According to CareerBuilder, 70% of employers check out social media accounts before making hiring decisions. Kaplan Test Prep claims that 35% of school admissions officers looked at applicants’ social media accounts to learn more about them.
We tend to view our social media accounts are personal, so it feels a little intrusive when we find out strangers are creeping on our pages. So what should you do?
- Check your privacy settings. Look to see what others can see. Don’t rely on
privacy settings though.
- Post a nice user pic of yourself.
- Avoid posting publicly anything embarrassing or negative.
- Don’t share pictures of yourself intoxicated. Don’t post about illegal drug use (you might think you’re using a really clever code that no one can crack, but you aren’t. Trust me).
- Avoid drama. Avoid posting publicly about family or relationship drama.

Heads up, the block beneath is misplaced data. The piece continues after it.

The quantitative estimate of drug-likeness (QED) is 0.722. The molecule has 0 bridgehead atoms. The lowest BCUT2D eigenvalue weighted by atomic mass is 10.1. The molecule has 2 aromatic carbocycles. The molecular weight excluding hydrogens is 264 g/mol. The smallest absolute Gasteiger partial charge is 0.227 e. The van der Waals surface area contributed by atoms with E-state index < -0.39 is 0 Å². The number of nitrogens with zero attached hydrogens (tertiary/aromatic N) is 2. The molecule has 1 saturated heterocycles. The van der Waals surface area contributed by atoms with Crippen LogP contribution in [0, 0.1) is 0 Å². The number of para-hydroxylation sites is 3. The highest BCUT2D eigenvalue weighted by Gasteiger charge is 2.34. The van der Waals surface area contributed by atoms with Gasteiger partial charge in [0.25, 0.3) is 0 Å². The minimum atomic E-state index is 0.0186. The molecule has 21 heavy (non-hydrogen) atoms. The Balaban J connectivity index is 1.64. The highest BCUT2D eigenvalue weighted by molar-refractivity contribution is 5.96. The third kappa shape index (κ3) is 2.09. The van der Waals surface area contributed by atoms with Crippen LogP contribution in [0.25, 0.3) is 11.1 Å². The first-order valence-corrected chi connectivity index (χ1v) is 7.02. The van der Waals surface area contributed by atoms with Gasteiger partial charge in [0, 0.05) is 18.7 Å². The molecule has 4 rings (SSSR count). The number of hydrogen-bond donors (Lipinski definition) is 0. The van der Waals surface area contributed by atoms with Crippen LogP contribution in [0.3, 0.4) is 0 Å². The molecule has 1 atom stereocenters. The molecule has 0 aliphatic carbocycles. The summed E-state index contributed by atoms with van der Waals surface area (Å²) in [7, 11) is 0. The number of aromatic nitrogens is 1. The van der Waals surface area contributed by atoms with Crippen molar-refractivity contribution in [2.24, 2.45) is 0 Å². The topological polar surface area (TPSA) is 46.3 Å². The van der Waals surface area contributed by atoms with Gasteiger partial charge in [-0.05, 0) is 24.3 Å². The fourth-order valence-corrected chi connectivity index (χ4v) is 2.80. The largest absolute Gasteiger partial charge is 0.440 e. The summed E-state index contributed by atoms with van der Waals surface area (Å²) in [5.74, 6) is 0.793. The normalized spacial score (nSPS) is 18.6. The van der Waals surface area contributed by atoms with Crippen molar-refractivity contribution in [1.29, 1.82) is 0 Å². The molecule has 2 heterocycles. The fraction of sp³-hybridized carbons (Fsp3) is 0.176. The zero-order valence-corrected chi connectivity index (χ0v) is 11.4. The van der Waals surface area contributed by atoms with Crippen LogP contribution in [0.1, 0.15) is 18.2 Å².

- Don’t complain about your current job. This is how people get fired.
- Don’t post anything racist. This is also how people get fired.
- Share things you want a future employer to see. Loving your internship? Post about it. Read a great article relevant to your field? Share it.
- Keep it clean. Use good punctuation and grammar. Avoid curse words. Use a professional screen name.
- Keep your profile up-to-date. Update your location when you move. Update your school when you enroll.
- Learn from others. According to CareerBuilder, 54% of hiring managers found content on social media that caused them not to hire a candidate.
- Google yourself and see what comes up. Are there unflattering pictures of you?
Why did employers say that they didn’t offer someone a job based on their social media presence? Those reasons included the candidate:
- Posting provocative or inappropriate photographs, videos or information – 39%
- Posting information about them drinking or using drugs – 38%
- Making discriminatory comments related to race, gender, or religion – 32%
- Bad-mouthing their previous company or fellow employee – 30%
- Lying about qualifications – 27%
- Having poor communication skills – 27%
- Posting about criminal behavior – 26%
- Sharing confidential information from previous employers – 23%
- Using an unprofessional screen name – 22%
- Lying about an absence – 17%
- Posting too frequently – 17%